Have you ever opened up your refrigerator just to be surprised by an unpleasant smell coming back at you? What happened here? Where did that come from? You might think that cleaning a fridge regularly would prevent this problem, but you’d be surprised. Do you know how to clean a refrigerator that smells when you’re in this situation?
It’s not a fun experience, but it doesn’t have to be difficult either. Ridding your refrigerator of unpleasant smells is a lengthy process, but we have some tips to ease the burden and maybe even keep your fridge smelling neutral for longer.
Keep reading to learn more about how to get the smell out of a fridge and get your kitchen smelling clean and fresh again.
Why Do Refrigerators Smell?
If you keep your refrigerator fairly clean and free of old food, you might be confused as to why you keep getting a smelly fridge. What gives?
If you have old food or drinks in your refrigerator, this is obviously the cause of the smell. Similarly, if you have a lot of grime you can have the same result.
The main cause of the smells is bacteria. Bacteria can exist even after the apparent source of the smell has disappeared. Even the cold won’t get rid of it (though it does delay the process of food breaking down and bacteria growing).
When you can’t see the source of the smell it can be hard to imagine getting rid of it, but we’ll talk you through a few steps and tips for cleaning and future prevention.
How to Clean a Refrigerator That Smells: Step by Step
Set aside an afternoon for this process if you haven’t cleaned out your refrigerator in awhile. If you have a serious smell problem, considering opening your windows and turning on any fans in the kitchen. Even the fan over your stove might provide a bit of relief.
You’ll be keeping your refrigerator open for a while, so plan accordingly.
First: Look for Any Offending Foods or Drinks
This could end up being your only step if you’re lucky. Get into your fridge and take out anything that’s even slightly questionable. Basically, if it’s been there for more than a few days and you don’t know for sure that it’s still good, remove it. If it’s fine you’ll be able to put it back, so don’t worry about waste.
While refrigerated food has a pretty good shelf life, different things break down at different rates. You can get a general rule of thumb by looking into food freshness and safety charts.
These aren’t always accurate, but they are a good guide to go by. You might be surprised at how long some foods can be kept or how quick others go bad!
When in doubt, take the object out.
Investigate for Smells and Freshness
Once you have your questionable foods and drinks removed from the refrigerator, begin going through them one by one. If you have a packed fridge this is a great time to enlist another member of the household for help.
Sometimes it’s very obvious when food is no longer remotely edible. If you open the container and the food is clearly rotten or moldy, it’s time to throw it away. We all have those containers in the back of our refrigerators that we can barely remember putting there. It happens.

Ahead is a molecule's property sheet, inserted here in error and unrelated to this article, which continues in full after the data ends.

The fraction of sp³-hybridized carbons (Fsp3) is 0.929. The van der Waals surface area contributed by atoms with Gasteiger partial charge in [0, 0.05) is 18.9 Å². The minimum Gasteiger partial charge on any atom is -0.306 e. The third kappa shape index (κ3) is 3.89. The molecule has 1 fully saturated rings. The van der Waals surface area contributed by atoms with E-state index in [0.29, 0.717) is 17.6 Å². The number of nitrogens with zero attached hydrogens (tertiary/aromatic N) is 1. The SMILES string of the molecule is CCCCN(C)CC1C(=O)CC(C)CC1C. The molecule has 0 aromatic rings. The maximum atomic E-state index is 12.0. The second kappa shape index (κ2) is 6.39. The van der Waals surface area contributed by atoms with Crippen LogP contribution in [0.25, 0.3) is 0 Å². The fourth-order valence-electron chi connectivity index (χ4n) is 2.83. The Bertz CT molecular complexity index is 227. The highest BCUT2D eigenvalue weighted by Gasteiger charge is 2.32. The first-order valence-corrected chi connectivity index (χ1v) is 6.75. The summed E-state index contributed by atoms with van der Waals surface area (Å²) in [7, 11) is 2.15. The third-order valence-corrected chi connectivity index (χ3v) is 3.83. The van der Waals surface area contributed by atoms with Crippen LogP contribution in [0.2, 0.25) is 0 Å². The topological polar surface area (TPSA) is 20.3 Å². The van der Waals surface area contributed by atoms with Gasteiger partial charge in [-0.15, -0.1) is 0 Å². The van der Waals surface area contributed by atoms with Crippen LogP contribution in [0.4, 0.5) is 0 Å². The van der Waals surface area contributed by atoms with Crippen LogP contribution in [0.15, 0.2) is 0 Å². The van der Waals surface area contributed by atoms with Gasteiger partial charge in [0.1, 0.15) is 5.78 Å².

If the food looks fine, see if it passes the smell test.
This isn’t a fun test, but it will tell you quickly when you need to get something out of the fridge. Sometimes it’s hard to tell if something has gone off from smell alone, so if you’re in doubt, throw it out.
Once you’ve removed ant spoiled food, get back into your refrigerator and see if it’s improved. If you’re lucky, that one thing was creating the smell, but it’s likely that you’ll need to move to the next step.
Remove Everything From the Fridge and Air It Out
Unplug your refrigerator and get ready for the real work to begin.
After you’ve gotten rid of bad food, it’s time to commit to cleaning out the fridge itself.
It’s helpful if you have an external cooler or freezer while you’re doing this, especially if you’re going to be cleaning out your freezer as well (more on that later!). You don’t want more things to go bad after you’ve worked so hard to clean your refrigerator!
Once everything is removed and safely tucked away, leave the door to your refrigerator open. It won’t be open for long but aim for 15 to 30 minutes to give your fridge enough time to air out completely.
This likely won’t get rid of all of the smells, but it will help with the overall freshness and set you up with a good foundation for the next step.
Get Your Supplies
Now the hard part begins. Once your refrigerator has had some time to freshen up, you’re going to start the more hands-on process of cleaning and sanitizing it.
You have a few options when it comes to cleaning supplies here. You can use household cleaners but the smell of those might persist in the refrigerator, at least for a while. That smell can get into your food if you replace it before the cleaner has dissipated.
There are natural cleaners that you can buy from many health food stores and even standard grocery stores. You can also go very natural and use the old standards: baking soda, vinegar, and water.
While vinegar does have a smell, it won’t last for long and the smell is a “food smell”.
Also, consider using some dish soap for particularly messy areas, a clean sponge, and some gloves if you’re not comfortable getting your hands dirty. This is going to be a process.
Wipe Everything Down